The main argument deployed in 2016 to justify the re-expansion of the top divisions to ten teams was that if the threat of relegation were reduced, with one team in ten facing the drop rather than one in eight, clubs would be more willing to pursue a proper development policy, giving promising young players their chance.
In my view at the time, the first part of the argument weighed much more heavily in the minds of club administrators than the second, and that has been proved right by subsequent events: there were actually more young Dutch players playing in the eight-team Topklasse in 2015 than in the ten-team competition this year – or, for that matter, in 2018, before the open-door policy on overseas players.
The truth is that some clubs were mostly interested in creating a cushion between themselves and the relegation zone by bringing in a couple of clubs who were weaker than they were, while others, lower down the rankings, could see that in three ten-team divisions they would have a better chance of moving into a higher bracket.
Still leaving the vexed question of the national team’s commitments and their impact upon the competition out of account for the moment, we return to the two objectives with which we began: which structure produces the best cricket, and which best fosters the emergence of talented young Dutch cricketers?
And it turns out that they are, in fact, closely related.
I remain convinced that there are simply not enough Dutch players of any age available to sustain ten competitive sides in the top flight.
Just take the statistics from the season just past: of the 45 batsmen in the Topklasse who achieved an average of 20.00 or better, 20 came from overseas, leaving 25 Dutch players who managed that basic level, and while the bowlers, as usual, did rather better – 32 of the 46 who had an average below 30.00 were Dutch – that still means that, throwing in a wicketkeeper for good measure, there was an average of three or four players per team who were essentially making up the numbers.
It will probably be argued in reply that this year’s Topklasse was the most competitive for years, and with four sides in contention for the title for the first dozen rounds or so and the relegation battle going down to the final round, that is undoubtedly true.
But did that indicate that the quality of Topklasse cricket has risen since the expansion to ten teams, or does it reflect a levelling down effect?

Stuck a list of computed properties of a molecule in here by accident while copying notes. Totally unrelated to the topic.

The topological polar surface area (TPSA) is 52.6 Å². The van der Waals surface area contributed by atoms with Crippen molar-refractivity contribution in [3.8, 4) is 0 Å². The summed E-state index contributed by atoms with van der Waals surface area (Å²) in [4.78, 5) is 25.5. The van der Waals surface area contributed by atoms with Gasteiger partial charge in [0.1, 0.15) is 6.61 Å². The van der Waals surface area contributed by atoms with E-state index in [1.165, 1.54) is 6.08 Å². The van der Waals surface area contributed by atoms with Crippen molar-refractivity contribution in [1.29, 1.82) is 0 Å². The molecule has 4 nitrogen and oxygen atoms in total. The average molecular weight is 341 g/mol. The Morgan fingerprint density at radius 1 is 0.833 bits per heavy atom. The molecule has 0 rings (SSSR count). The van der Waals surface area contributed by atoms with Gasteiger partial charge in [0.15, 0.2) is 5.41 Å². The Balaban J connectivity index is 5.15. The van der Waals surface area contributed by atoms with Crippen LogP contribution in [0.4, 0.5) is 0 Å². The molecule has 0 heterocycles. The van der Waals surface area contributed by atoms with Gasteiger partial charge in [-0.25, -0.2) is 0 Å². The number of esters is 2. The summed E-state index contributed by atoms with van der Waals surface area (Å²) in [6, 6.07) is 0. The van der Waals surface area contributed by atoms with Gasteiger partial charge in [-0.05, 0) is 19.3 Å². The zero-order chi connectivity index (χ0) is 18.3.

Even with the advent of an expanded cohort of overseas players this year, much of the cricket played was frankly disappointing, with several sides relying to an excessive degree on the performances of a small number of big-name players.
And that is surely linked to the relative paucity of youngsters who are pushing their way into their clubs’ first teams.
There are, of course, some notable exceptions: VRA’s Vikram Singh, who made his international debut last week, is a case in point, as are, to a somewhat lesser extent, ACC’s Shirase Rasool and Aryan Kumar.
But you can count such examples on your fingers, and as long as the present situation prevails that is unlikely to change.
There are numerous reasons for our being where we are: too few clubs have a coherent youth policy or even a youth section at all; the level of youth coaching Is at best uneven; the collapse of the under-19 competition and the current difficulties of the under-17 one mean that the opportunities for young players to develop their game against their peers are becoming ever more scarce.
In a healthy cricket environment, clubs’ second teams would be full of highly-motivated youngsters making runs and taking wickets and forcing themselves onto the selectors’ attention.
That is, however, hardly anywhere the case, and as what should be pathways disappear into the undergrowth the demotivating effects lead to more and more talented young players simply giving up.
That’s what’s so interesting about the Board’ idea of creating a separate development competition for the leading clubs’ second teams: if the clubs were to embrace this as a key part of their youth strategy (and I concede that’s a big if), the combination of a few experienced players as mentors and a bunch of talented youngsters could be the seedbed for stronger, home-produced first teams in three or five years’ time.
Along with that, though, there is a strong argument for reverting to a Topklasse comprising the best eight sides facing strong opponents almost every week, with the next best taking part in an equally hard-fought Hoofdklasse.
That would be a fair, realistic reflection of where Dutch cricket now is, with fewer than 2000 senior male cricketers of all ages playing at all levels, and it would give us the best chance of achieving that other objective of a national side in which Dutch-produced players are able to earn their place on their merits.
Let me begin by declaring an interest: on most aspects of the Dutch competition I have strong and frequently-expressed views, and on the topic of a ten-team versus an eight-team Topklasse I was the sole dissenting voice on the Board when it decided in 2016 to move from eight to ten.
So the debate which the Board initiated last week is one with plenty of personal resonance, although the central questions affect everyone with an interest in the future of the Dutch game, and the eventual outcomes ought to be those which ensure the growth of that game, both in quantity and quality.
Club representatives took part last Wednesday and Thursday in two consultative meetings, to discuss a series of proposals from the Board:
to reduce the top divisions again, from ten teams to eight, probably with some form of play-offs;
to play top division matches on Saturdays throughout the season, instead of only in the first six weeks;
to restructure the Twenty20 Cup, limiting it to 16 teams;